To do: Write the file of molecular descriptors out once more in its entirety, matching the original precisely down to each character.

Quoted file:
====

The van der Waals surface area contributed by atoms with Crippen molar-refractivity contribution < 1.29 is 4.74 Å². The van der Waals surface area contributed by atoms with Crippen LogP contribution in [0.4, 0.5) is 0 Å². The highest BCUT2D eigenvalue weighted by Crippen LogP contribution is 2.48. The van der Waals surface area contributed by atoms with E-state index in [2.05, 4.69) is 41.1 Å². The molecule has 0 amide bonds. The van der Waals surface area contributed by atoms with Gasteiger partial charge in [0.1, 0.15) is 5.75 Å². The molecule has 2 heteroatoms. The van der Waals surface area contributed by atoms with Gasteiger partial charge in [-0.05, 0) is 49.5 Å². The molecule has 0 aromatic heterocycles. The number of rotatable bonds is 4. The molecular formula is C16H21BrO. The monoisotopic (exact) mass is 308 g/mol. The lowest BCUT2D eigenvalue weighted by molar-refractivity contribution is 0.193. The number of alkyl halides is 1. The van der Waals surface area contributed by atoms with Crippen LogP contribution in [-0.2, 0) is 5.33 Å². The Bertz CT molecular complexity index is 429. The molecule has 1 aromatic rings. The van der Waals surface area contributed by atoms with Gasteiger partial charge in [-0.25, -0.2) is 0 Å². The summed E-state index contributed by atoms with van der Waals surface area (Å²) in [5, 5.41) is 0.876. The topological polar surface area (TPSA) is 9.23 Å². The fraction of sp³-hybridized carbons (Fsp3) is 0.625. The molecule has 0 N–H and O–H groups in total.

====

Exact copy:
The van der Waals surface area contributed by atoms with Crippen molar-refractivity contribution < 1.29 is 4.74 Å². The van der Waals surface area contributed by atoms with Crippen LogP contribution in [0.4, 0.5) is 0 Å². The highest BCUT2D eigenvalue weighted by Crippen LogP contribution is 2.48. The van der Waals surface area contributed by atoms with E-state index in [2.05, 4.69) is 41.1 Å². The molecule has 0 amide bonds. The van der Waals surface area contributed by atoms with Gasteiger partial charge in [0.1, 0.15) is 5.75 Å². The molecule has 2 heteroatoms. The van der Waals surface area contributed by atoms with Gasteiger partial charge in [-0.05, 0) is 49.5 Å². The molecule has 0 aromatic heterocycles. The number of rotatable bonds is 4. The molecular formula is C16H21BrO. The monoisotopic (exact) mass is 308 g/mol. The lowest BCUT2D eigenvalue weighted by molar-refractivity contribution is 0.193. The number of alkyl halides is 1. The van der Waals surface area contributed by atoms with Crippen LogP contribution in [-0.2, 0) is 5.33 Å². The Bertz CT molecular complexity index is 429. The molecule has 1 aromatic rings. The van der Waals surface area contributed by atoms with Gasteiger partial charge in [-0.25, -0.2) is 0 Å². The summed E-state index contributed by atoms with van der Waals surface area (Å²) in [5, 5.41) is 0.876. The topological polar surface area (TPSA) is 9.23 Å². The fraction of sp³-hybridized carbons (Fsp3) is 0.625. The molecule has 0 N–H and O–H groups in total.